To reach Iquitos  you have two options: travel by air or travel by water—there are no highways. There are plenty of direct flights from Lima , but if you are looking for adventure you can hop aboard a cargo boat from either Yurimaguas or Pucallpa.
As you lounge in a hammock, the jungle will pass by while the ship meanders through the muddy waters of the Marañón or Ucayali River, flowing into the Amazon under a bright blue sky. Just when the heat and humidity become unbearable, a refreshing afternoon rain might fall to reveal a spectacular clear sky dominated at night by the Southern Cross.
With a little preparation, the right attitude, and some patience, a river journey through the Amazon jungle  can be a comfortable, safe, and a unique travel experience.
Yurimaguas  is located in northeastern Peru, 2–3 days away from Iquitos down the Río Marañón. This small city is reached by a two-hour drive from Tarapoto . Comfy minivans and colectivo station wagons offer daily trips on a 120-kilometer highway that crosses the Cordillera Escalera, the last mountain range with cloud forests, before descending into the Amazon basin.
Cargo boats from Transportes Eduardo (Yurimaguas tel. 065/35-1270 or 065/35-2552) are highly recommended, departing Yurimaguas around noon, with accommodations ranging from covered decks for slinging hammocks (US$30 pp) to cabins with huge beds and private bathrooms (US$145 pp). The company has seven boats (Eduardo I, II, III and so on) and different services available in each.
Be warned, however, that boats wait until their cargo deck is full, and confirmed departures can get delayed quite often.
The other option is Pucallpa , on the shores of the Río Ucayali, a commercial hub 4–5 days upstream of Iquitos . The city is unattractive but is the southern gateway to the northeastern Amazon jungle. The wharfs are always busy loading and unloading goods—bananas, cars, passengers to and from Iquitos and other small towns along the river.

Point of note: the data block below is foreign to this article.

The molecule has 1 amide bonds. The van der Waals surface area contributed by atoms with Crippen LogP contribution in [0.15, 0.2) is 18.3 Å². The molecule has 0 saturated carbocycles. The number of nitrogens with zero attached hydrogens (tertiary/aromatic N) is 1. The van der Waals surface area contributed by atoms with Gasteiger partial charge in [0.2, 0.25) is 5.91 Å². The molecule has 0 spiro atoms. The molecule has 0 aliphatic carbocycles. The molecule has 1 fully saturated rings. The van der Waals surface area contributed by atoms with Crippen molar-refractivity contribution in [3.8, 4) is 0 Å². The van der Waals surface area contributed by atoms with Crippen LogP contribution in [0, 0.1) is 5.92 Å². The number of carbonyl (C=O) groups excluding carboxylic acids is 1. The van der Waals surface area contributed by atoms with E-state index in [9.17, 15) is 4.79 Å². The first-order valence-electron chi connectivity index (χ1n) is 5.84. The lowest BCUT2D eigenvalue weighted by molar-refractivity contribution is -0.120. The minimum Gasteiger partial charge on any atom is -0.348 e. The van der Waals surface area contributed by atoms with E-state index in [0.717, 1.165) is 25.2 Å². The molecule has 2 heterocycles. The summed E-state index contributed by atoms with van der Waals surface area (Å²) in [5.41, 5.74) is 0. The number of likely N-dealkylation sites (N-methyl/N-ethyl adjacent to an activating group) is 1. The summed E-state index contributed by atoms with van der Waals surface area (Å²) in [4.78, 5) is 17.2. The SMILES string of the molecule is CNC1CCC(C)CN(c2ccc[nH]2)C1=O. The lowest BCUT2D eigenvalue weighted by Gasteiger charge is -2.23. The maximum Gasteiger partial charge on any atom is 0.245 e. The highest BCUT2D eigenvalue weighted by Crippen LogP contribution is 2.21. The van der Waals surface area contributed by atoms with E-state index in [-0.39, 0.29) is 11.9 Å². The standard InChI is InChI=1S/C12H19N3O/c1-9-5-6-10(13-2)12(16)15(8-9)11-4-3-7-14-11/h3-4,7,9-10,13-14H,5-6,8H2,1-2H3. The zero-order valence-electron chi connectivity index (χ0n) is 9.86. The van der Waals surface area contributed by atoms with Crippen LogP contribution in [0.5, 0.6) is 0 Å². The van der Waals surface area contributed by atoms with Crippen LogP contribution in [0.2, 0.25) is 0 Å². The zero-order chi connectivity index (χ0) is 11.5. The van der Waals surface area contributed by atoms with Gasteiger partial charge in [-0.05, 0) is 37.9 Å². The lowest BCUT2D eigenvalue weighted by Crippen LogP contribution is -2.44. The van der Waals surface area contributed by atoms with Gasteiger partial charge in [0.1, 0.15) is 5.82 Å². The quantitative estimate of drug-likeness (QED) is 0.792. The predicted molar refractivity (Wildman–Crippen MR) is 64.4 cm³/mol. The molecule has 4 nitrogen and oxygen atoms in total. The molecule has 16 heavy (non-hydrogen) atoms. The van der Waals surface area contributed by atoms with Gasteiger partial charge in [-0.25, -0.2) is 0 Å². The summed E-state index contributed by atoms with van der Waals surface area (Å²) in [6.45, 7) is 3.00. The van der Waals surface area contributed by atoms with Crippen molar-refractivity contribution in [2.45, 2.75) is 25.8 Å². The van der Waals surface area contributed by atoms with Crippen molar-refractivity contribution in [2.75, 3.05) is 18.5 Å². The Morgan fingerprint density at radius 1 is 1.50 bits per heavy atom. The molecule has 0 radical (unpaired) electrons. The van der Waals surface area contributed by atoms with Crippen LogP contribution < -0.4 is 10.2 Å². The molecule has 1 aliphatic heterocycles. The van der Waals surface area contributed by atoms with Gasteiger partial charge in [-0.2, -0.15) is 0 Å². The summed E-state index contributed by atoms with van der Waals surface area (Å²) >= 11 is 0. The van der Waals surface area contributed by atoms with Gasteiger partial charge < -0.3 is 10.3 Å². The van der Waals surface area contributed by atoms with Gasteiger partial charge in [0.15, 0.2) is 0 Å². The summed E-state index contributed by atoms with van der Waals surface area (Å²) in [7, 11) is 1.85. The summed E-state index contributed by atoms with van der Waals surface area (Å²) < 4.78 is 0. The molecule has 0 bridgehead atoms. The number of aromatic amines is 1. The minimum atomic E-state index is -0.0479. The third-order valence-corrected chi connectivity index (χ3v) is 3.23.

From Lima , Pucallpa is reached by daily flights or by a gorgeous 17-hour bus journey from desert coast to Andes to rainforest, reaching an altitude of almost 5,000 meters crossing Ticlio. The bus ride can can be broken up in two parts with an overnight stop in Huánuco  or Tingo María , which are opening up to travel after being shut down for years by drug trafficking in the area.
Gilmer I, IV, and V (also owned by Transportes Eduardo) and the Baylón I and II are the boats we recommend. Unlike in Yurimaguas, there is no office or phone available to book a ticket. You need to approach the decks and talk to the captain or the second in command.
Both companies sell tickets offering closed decks to hang your hammock on (US$29 pp); there are also cabins with a bunk bed, TV, and private bathroom in the Baylón boats (US$64 pp) or better cabins on the Gilmer boats (US$145 pp).
Regardless of whether you travel from Yurimaguas  or Pucallpa , the ticket includes three hot meals a day on any of these vessels, served up by the boat cooks and announced by a bell or a hammer blow on some metal surface. Passengers must bring their own spoon, bowl, and mug (US$2–3), available from the vendors roaming on the boat before departure. The food is pretty good: mostly stews with chicken, fish, and rice.
If you need a special diet, do not rely on the boat food. Buy fruit or whatever you think you might want to eat during your journey. As long as you consume bottled water, you won’t get sick aboard. The Baylón II has a small restaurant offering set-up dishes, cold beers, and other beverages.
Hammocks can be bought on board or around the wharf (US$11–21). The upper decks get less crowded than the lower ones. If you travel in a group you might consider the security of a locked cabin and alternate beds and hammocks to sleep.